The Cork Board

This is an honest blog, Gov.


As my advancing years brings ever greater experience in all things mightily important I am very proud of my trigger finger when it comes to the “Off” button.

I was recently listening to a radio play, a detective story, and to be frank, I wasn’t really paying that much attention. Until I heard …

“ ‘Scuse me Mame, you’re not gonna like this. There’s gonna be a bit of agg. Our man’s got previous.”  The unlucky fly sitting on the “Off” button didn’t stand a chance.  How bloody lazy is that ? How many clichés in the interest of authenticity can you get into one exchange ?

Lazy lazy writing. I can bore for England on the use of the cliché in the fiction genre. All I have to do is say it again. Lazy lazy writing, he said, as he felt the hair stand up on the back of his neck, gazing into the night, black as his soul. (etc)

We recently found ourselves munching popcorn to the entertainment of “The Revenant”, which, I might add, we did enjoy and it is well worth your fourpence. (Spoiler alert.) However, near the end of the film Leo (see, first name terms) has to say “ You killed ma boy.” and I so desperately wanted him to turn to face off camera and say “Do I have to say that?” . “Er, yes, Mr. Di Caprio. It’s in the script.”

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Leo looking mean…

Police dramas seem to me to be the most prone of genres susceptible to the stereotypical casting or the clichéd line. Detectives inevitably have a) failed marriages b) custody issues c) maverick tendencies to solving crimes d) prone to deviant behaviour. See, there is something to be said for Hercule Poirot.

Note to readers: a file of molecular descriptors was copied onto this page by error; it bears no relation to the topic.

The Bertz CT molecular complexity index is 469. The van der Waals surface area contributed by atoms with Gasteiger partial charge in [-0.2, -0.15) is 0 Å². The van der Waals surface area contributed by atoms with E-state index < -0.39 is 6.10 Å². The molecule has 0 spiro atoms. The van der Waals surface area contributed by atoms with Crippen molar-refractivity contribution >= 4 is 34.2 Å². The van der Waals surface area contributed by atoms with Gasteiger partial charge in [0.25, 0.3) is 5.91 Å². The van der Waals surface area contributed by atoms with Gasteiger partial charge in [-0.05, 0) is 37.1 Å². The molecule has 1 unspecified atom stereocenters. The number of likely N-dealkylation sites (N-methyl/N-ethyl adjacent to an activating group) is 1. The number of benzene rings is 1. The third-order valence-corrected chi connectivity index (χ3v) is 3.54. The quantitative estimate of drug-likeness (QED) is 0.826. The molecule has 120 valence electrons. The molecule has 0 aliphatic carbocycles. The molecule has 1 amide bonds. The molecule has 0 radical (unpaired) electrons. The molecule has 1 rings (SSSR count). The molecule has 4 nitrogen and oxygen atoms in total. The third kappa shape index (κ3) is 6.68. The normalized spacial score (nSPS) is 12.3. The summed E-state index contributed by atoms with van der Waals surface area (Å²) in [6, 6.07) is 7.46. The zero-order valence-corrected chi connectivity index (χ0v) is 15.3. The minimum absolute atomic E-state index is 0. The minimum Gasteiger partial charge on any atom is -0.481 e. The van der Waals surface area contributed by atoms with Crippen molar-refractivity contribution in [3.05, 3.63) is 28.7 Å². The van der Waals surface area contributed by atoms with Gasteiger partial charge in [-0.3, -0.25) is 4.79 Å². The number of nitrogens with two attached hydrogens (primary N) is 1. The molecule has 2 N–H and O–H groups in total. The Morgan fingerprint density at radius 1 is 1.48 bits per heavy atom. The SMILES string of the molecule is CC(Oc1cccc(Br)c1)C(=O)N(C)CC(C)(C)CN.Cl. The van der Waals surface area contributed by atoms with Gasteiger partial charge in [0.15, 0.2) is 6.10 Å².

poirot.jpg
I scent a cliché, monsieur

And, women police persons in authority always have a chip on their shoulder. As soon as we approach the scene where the main character speaks to his boss, on the occasions that it is a man anyway, who happens to be a woman you know exactly how it will play out.

However, if you judiciously mix your clichés with a handy swag of Cockney rhyming you could end up with a killer routine…. Gov.

So, I pray for originality in new drama. Because if there is a cliché in the first 2 hours don’t stand between me and the “Off” button. You could lose an eye.

One thought on “This is an honest blog, Gov.

  1. Ah, the lowly cliche… I try hard not to put them into character’s mouths, unless I’m satirizing M Squad. 🙂 Sometimes I do get stuck and use them as placeholders, though, while I pray for inspiration.

    Now, as an exercise, I’m off to work on alternatives to, “You killed ma boy.” When that movie comes on TV, I’ll see if any of mine fit. (It’ll be funny if I can’t even come up with one! 🙂

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